24 February 2020: Sterling close to 1.30 as dollar retreats

24 February 2020: Sterling close to 1.30 as dollar retreats

Sterling close to 1.30 as dollar retreats

24th February: Highlights

  • Sterling higher as activity improves
  • Dollar shies away from 100 as data disappoints
  • Another false dawn, or the real deal?

Manufacturing output improves as services disappoint

The pound rallied on Friday as in both actual terms and comparatively, the UK economy performed marginally better than its G7 rivals.

Overall last week was mixed for the UK as the news of the new Chancellor and the likely opening of the public spending tap provided some much-needed encouragement to traders.

The pound had been drifting lower with no particular trend identified as analysts had been concerned about the level and tone of rhetoric between the UK and EU about a trade deal. French President Emmanuel Macron, who appears to have taken the UK’s departure as a personal slight commented in an interview that he thought it impossible for a trade deal to be completed by the end of the year.

Boris Johnson may not be everyone’s favourite Prime Minister despite his overwhelming majority but he has been seen to be a man of his word since his election. That means, Monsieur Macron one way or another a trade deal will be in place by 31st December, even if that is a no deal deal!

Manufacturing output rose from 50 to 51.9 in February an increase which shows that the economy is expanding and bodes well for Q1 GDP. Services output was a little weaker, it fell from 53.9 to 53.3 over the same period. This acted as a counterbalance to the better manufacturing data as the services sector is about four times the size of manufacturing.

There was a significant fall in the Public Sector Borrowing Requirement which will have also benefited the currency it fell into negative territory but the Central Bank and Treasury will not be too encouraged by a single data release and will want to see a trend develop.

It was a mixed week for the pound. It fell to a low of 1.2849 but rallied on Friday to close at 1.2962.

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100 level proving elusive

As was predicted on Friday, traders started to get a bout of altitude sickness as the dollar index closed in on the 100 on Thursday.

It was interesting that a combination of improving data in both the UK and Eurozone combined with a disappointing manufacturing output report in the U.S combined to push the greenback into a correction.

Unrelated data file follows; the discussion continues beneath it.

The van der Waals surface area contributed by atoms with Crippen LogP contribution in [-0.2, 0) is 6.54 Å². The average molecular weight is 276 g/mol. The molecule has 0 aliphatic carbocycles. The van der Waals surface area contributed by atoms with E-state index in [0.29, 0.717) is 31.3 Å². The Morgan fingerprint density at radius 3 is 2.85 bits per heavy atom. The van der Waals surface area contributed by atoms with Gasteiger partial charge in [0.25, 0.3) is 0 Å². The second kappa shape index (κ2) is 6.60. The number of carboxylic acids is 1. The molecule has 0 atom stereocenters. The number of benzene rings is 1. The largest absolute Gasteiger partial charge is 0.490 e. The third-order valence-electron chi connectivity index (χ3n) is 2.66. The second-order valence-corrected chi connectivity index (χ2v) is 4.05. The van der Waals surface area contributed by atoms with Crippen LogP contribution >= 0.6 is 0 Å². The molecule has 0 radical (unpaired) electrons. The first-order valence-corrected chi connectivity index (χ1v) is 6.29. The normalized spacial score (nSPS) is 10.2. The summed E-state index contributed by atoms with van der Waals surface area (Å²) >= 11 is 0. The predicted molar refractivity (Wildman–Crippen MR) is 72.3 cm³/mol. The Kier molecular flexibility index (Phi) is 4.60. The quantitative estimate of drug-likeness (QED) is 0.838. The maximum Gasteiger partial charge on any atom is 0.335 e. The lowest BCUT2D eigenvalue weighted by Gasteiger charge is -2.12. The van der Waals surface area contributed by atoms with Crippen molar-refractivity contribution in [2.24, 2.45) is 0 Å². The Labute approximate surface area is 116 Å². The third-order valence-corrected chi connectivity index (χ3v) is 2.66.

Manufacturing output fell from 51.9 to 50.8 not a particularly poor result but sufficient to make traders cut long positions built up over the week.

Services output fell significantly from 53.4 5 to 49.4. Service activity contracting may be a little more worrying for Jerome Powell and his colleagues at the FOMC.

Existing home sales were also disappointing. Fed Governor Lael Brainard commented that she favoured lower rates for longer. She believes an aggressive monetary policy into the next downturn, whenever that happens. She also believes that rates should be kept low until inflation is consistently above the Fed’s 2% target. Brainard is considered an inflation dove, so this turnaround may be considered a significant development longer term

Last week the dollar reached a high of 99.91 and closed at 99.32.

The end of the month is approaching but, yet again, we will have to wait for a few days into March until the employment report is released. Early indications of market expectations will start to be released this week.

When the market expects the worst……..beware

It is typical that just as everyone is ready to pronounce the Eurozone economy virtually finished, there is a sign of life to provide a little hope to those hopeful souls who still see a future for the region and its currency.

Any rally for the euro on Friday was mostly attributable to a weaker dollar, but the fact that output rose in February from 47.9 to 49.1 and services also improved marginally means there is life in the old dog yet. The financial markets will be well aware of trusting a single piece of data as conclusive evidence of a turnaround, but it may slow the fall of the euro somewhat.

Even the most optimistic of analysts will see that this can still be an anomaly, however, for now, the most recent data for the eurozone is positive.

Nothing has really changed for the Eurozone. Small moves in the value of the euro between economic releases, which vary little from one month to the next, provide a little volatility to day traders but the single currency is in a justified long-term downtrend and until the ECB is able to provide stimulation in addition to an agreement on some kind of fiscal union, that is likely to continue.

This week could be different again. The IFO report which provides some insight into current conditions and the business climate in Germany will be released. The business climate is expected to have weakened very slightly while current conditions have strengthened marginally.

The euro found a little support last week having fallen to multi-year lows. It reached a low of 1.0777 but rallied to close at 1.0849.

Have a great day!
About Alan Hill

Alan has been involved in the FX market for more than 25 years and brings a wealth of experience to his content. His knowledge has been gained while trading through some of the most volatile periods of recent history. His commentary relies on an understanding of past events and how they will affect future market performance.”